Home > compsci, programming, teaching > Tue 8/16: The value of iteration

Tue 8/16: The value of iteration

Only one week between posts — that’s still not really what I’m aiming for, but a week is better than a month. It occurred to me the other day that even if I can’t write about what I’m working on, I could write some responses to some of the other blog posts I’ve read, which should give me enough material to write until the cows come home. I’m also adding a to-do item to spend 1 hour in professional development every other day, so that should encourage more output as well.

I was reading a great post by Frank Noschese about the value of iteration in learning and in teaching, and it really resonated with a lot of the work that I have done in teaching computer science. In particular, he talks about how many learners have difficulty trying more than one strategy, but ultimately the successful ones are willing to experiment and make mistakes.

For me as a teacher, it seems like getting students to be comfortable making mistakes is one of the biggest hurdles to overcome with new programmers. By the time that kids get to high school, they have been hard-wired to think that the worst thing to do is be wrong, and the most dangerous thing to do is to try. If I had a nickel for every time a student pointed at the computer screen and asked me, “Will this work?” — well, at least I’d have a lot of nickels.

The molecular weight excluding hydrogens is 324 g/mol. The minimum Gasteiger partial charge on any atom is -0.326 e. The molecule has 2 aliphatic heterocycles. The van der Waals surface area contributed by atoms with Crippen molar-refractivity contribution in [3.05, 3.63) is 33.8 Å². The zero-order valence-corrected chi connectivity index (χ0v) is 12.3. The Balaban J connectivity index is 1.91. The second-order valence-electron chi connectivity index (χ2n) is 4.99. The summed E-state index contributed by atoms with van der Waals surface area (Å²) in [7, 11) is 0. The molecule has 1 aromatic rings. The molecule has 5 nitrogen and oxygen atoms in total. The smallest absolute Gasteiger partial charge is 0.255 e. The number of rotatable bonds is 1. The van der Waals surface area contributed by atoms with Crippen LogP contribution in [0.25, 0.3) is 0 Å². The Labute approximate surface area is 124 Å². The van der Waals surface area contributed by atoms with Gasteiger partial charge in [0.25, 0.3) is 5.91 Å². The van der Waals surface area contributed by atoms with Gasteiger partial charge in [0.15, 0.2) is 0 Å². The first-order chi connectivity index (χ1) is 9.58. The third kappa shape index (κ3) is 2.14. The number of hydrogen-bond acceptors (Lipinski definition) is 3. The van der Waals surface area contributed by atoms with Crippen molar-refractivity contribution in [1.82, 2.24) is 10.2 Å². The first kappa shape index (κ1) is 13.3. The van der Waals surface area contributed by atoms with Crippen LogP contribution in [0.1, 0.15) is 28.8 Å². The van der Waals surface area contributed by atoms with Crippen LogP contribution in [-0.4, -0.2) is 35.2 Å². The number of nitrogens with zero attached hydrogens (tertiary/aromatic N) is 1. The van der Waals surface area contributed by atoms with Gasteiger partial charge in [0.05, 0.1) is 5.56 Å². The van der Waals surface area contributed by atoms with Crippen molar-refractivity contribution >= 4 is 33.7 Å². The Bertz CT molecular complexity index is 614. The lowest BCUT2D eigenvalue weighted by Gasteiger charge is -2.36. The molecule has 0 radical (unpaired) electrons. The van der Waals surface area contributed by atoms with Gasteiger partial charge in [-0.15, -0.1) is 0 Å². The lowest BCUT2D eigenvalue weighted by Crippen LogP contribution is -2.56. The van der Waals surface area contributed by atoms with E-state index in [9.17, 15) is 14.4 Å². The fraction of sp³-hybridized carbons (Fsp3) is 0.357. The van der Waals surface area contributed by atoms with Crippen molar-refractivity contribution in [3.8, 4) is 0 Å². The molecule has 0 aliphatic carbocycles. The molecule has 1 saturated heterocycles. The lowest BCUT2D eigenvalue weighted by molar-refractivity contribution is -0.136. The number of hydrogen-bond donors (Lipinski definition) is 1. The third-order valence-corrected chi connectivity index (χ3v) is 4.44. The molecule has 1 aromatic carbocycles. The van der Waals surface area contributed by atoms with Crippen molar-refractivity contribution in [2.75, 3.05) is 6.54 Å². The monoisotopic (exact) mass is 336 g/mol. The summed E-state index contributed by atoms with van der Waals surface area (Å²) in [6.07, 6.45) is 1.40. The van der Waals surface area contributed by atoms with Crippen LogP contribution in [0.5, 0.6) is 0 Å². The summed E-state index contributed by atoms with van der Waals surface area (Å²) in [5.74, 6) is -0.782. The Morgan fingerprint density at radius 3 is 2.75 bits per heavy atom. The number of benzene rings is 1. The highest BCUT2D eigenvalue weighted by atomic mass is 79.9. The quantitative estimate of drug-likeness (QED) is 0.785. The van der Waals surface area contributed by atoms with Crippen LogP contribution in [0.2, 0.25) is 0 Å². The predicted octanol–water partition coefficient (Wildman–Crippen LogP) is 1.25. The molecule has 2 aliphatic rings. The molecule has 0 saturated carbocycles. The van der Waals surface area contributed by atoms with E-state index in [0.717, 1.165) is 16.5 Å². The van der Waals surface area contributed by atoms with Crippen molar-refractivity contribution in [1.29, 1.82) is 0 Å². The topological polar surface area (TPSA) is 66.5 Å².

Usually my response is simply, “Did you try it?” When I walk away without giving them the security blanket of a teacher blessing, sometimes they freak out. I try to tell them, calmly, “You don’t need me to tell you if your program works. Try running it to see what happens. You won’t blow up the computer.” Usually, they chuckle and give it a try. Still, I can see the miasma of resentment and, more importantly, fear behind their eyes sometimes. What do you mean, try it? Why won’t you help me? What if I made a mistake?

In some sense, you could really look at just this phenomenon and use it as a predictor of ultimate success in programming. People who are willing to experiment, to explore, and to really screw things up make good programmers. Those who are scared to color outside the lines don’t. It really doesn’t matter as much how well they can store the Java API in their head — they can compensate for shortcomings in knowledge way more easily than they can compensate for shortcomings in attitude.

As I usually tell my students early in the semester, programming is a contact sport — the more time you have in contact with the keyboard, the better you’ll get. But really, isn’t that true with just about every discipline?

Categories: compsci, programming, teaching
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